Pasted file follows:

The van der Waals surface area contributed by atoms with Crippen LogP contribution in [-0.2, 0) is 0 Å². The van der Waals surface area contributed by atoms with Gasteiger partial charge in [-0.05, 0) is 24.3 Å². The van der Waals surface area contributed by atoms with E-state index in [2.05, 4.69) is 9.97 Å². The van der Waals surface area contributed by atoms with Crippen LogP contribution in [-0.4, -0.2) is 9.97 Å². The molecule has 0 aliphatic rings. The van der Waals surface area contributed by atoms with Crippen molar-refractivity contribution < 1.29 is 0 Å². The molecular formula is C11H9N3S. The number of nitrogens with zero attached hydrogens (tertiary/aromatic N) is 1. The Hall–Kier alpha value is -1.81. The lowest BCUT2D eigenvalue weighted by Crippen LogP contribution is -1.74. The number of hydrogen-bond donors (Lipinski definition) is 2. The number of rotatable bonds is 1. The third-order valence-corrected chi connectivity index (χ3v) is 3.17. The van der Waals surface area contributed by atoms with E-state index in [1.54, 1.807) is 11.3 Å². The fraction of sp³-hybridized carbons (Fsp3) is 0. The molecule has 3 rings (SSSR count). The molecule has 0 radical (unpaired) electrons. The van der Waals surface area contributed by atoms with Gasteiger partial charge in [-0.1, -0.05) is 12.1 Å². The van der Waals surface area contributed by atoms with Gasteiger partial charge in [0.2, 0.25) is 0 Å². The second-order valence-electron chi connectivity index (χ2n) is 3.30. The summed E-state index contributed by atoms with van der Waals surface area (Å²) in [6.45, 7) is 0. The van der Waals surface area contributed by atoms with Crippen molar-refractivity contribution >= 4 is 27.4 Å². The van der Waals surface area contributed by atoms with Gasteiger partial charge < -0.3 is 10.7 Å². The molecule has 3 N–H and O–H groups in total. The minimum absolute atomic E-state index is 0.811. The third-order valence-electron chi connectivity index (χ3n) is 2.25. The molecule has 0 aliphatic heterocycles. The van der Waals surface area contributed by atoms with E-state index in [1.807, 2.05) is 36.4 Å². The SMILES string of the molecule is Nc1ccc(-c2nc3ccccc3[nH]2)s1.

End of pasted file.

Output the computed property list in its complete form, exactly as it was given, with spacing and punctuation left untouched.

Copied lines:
The van der Waals surface area contributed by atoms with Crippen LogP contribution in [-0.2, 0) is 0 Å². The van der Waals surface area contributed by atoms with Gasteiger partial charge in [-0.05, 0) is 24.3 Å². The van der Waals surface area contributed by atoms with E-state index in [2.05, 4.69) is 9.97 Å². The van der Waals surface area contributed by atoms with Crippen LogP contribution in [-0.4, -0.2) is 9.97 Å². The molecule has 0 aliphatic rings. The van der Waals surface area contributed by atoms with Crippen molar-refractivity contribution < 1.29 is 0 Å². The molecular formula is C11H9N3S. The number of nitrogens with zero attached hydrogens (tertiary/aromatic N) is 1. The Hall–Kier alpha value is -1.81. The lowest BCUT2D eigenvalue weighted by Crippen LogP contribution is -1.74. The number of hydrogen-bond donors (Lipinski definition) is 2. The number of rotatable bonds is 1. The third-order valence-corrected chi connectivity index (χ3v) is 3.17. The van der Waals surface area contributed by atoms with E-state index in [1.54, 1.807) is 11.3 Å². The fraction of sp³-hybridized carbons (Fsp3) is 0. The molecule has 3 rings (SSSR count). The molecule has 0 radical (unpaired) electrons. The van der Waals surface area contributed by atoms with Gasteiger partial charge in [-0.1, -0.05) is 12.1 Å². The van der Waals surface area contributed by atoms with Gasteiger partial charge in [0.2, 0.25) is 0 Å². The second-order valence-electron chi connectivity index (χ2n) is 3.30. The summed E-state index contributed by atoms with van der Waals surface area (Å²) in [6.45, 7) is 0. The van der Waals surface area contributed by atoms with Crippen molar-refractivity contribution >= 4 is 27.4 Å². The van der Waals surface area contributed by atoms with Gasteiger partial charge < -0.3 is 10.7 Å². The molecule has 3 N–H and O–H groups in total. The minimum absolute atomic E-state index is 0.811. The third-order valence-electron chi connectivity index (χ3n) is 2.25. The molecule has 0 aliphatic heterocycles. The van der Waals surface area contributed by atoms with E-state index in [1.807, 2.05) is 36.4 Å². The SMILES string of the molecule is Nc1ccc(-c2nc3ccccc3[nH]2)s1.